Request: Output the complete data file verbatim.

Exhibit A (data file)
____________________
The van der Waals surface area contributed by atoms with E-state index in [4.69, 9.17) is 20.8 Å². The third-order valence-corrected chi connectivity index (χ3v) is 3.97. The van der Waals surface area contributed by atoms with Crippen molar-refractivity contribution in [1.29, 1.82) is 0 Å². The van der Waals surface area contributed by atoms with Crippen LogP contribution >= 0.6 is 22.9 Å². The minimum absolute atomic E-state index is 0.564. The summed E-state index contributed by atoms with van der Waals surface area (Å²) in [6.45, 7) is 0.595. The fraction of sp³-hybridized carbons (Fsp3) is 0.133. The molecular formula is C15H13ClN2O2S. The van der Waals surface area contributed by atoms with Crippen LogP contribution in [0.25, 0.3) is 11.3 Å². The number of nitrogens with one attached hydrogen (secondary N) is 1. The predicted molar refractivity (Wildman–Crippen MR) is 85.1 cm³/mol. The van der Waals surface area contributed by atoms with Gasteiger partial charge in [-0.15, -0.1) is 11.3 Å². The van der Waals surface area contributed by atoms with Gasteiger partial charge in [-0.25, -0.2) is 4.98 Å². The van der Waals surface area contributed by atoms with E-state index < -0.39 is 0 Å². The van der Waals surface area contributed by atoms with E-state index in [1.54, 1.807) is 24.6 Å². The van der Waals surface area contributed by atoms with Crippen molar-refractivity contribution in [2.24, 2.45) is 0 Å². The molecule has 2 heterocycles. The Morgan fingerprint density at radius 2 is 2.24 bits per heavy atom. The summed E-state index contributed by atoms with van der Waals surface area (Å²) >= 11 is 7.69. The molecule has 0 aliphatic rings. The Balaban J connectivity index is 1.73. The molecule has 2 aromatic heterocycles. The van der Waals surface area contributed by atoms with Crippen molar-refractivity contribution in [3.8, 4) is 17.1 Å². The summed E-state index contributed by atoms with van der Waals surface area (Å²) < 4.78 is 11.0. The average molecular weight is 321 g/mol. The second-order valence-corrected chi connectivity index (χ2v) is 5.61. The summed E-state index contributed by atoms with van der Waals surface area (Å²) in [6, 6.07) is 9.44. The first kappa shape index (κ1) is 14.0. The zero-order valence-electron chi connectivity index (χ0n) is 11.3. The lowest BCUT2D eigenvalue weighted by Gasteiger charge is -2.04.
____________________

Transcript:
The van der Waals surface area contributed by atoms with E-state index in [4.69, 9.17) is 20.8 Å². The third-order valence-corrected chi connectivity index (χ3v) is 3.97. The van der Waals surface area contributed by atoms with Crippen molar-refractivity contribution in [1.29, 1.82) is 0 Å². The van der Waals surface area contributed by atoms with Crippen LogP contribution >= 0.6 is 22.9 Å². The minimum absolute atomic E-state index is 0.564. The summed E-state index contributed by atoms with van der Waals surface area (Å²) in [6.45, 7) is 0.595. The fraction of sp³-hybridized carbons (Fsp3) is 0.133. The molecular formula is C15H13ClN2O2S. The van der Waals surface area contributed by atoms with Crippen LogP contribution in [0.25, 0.3) is 11.3 Å². The number of nitrogens with one attached hydrogen (secondary N) is 1. The predicted molar refractivity (Wildman–Crippen MR) is 85.1 cm³/mol. The van der Waals surface area contributed by atoms with Gasteiger partial charge in [-0.15, -0.1) is 11.3 Å². The van der Waals surface area contributed by atoms with Gasteiger partial charge in [-0.25, -0.2) is 4.98 Å². The van der Waals surface area contributed by atoms with E-state index < -0.39 is 0 Å². The van der Waals surface area contributed by atoms with E-state index in [1.54, 1.807) is 24.6 Å². The van der Waals surface area contributed by atoms with Crippen molar-refractivity contribution in [2.24, 2.45) is 0 Å². The molecule has 2 heterocycles. The Morgan fingerprint density at radius 2 is 2.24 bits per heavy atom. The summed E-state index contributed by atoms with van der Waals surface area (Å²) >= 11 is 7.69. The molecule has 0 aliphatic rings. The Balaban J connectivity index is 1.73. The molecule has 2 aromatic heterocycles. The van der Waals surface area contributed by atoms with Crippen molar-refractivity contribution in [3.8, 4) is 17.1 Å². The summed E-state index contributed by atoms with van der Waals surface area (Å²) < 4.78 is 11.0. The average molecular weight is 321 g/mol. The second-order valence-corrected chi connectivity index (χ2v) is 5.61. The summed E-state index contributed by atoms with van der Waals surface area (Å²) in [6, 6.07) is 9.44. The first kappa shape index (κ1) is 14.0. The zero-order valence-electron chi connectivity index (χ0n) is 11.3. The lowest BCUT2D eigenvalue weighted by Gasteiger charge is -2.04.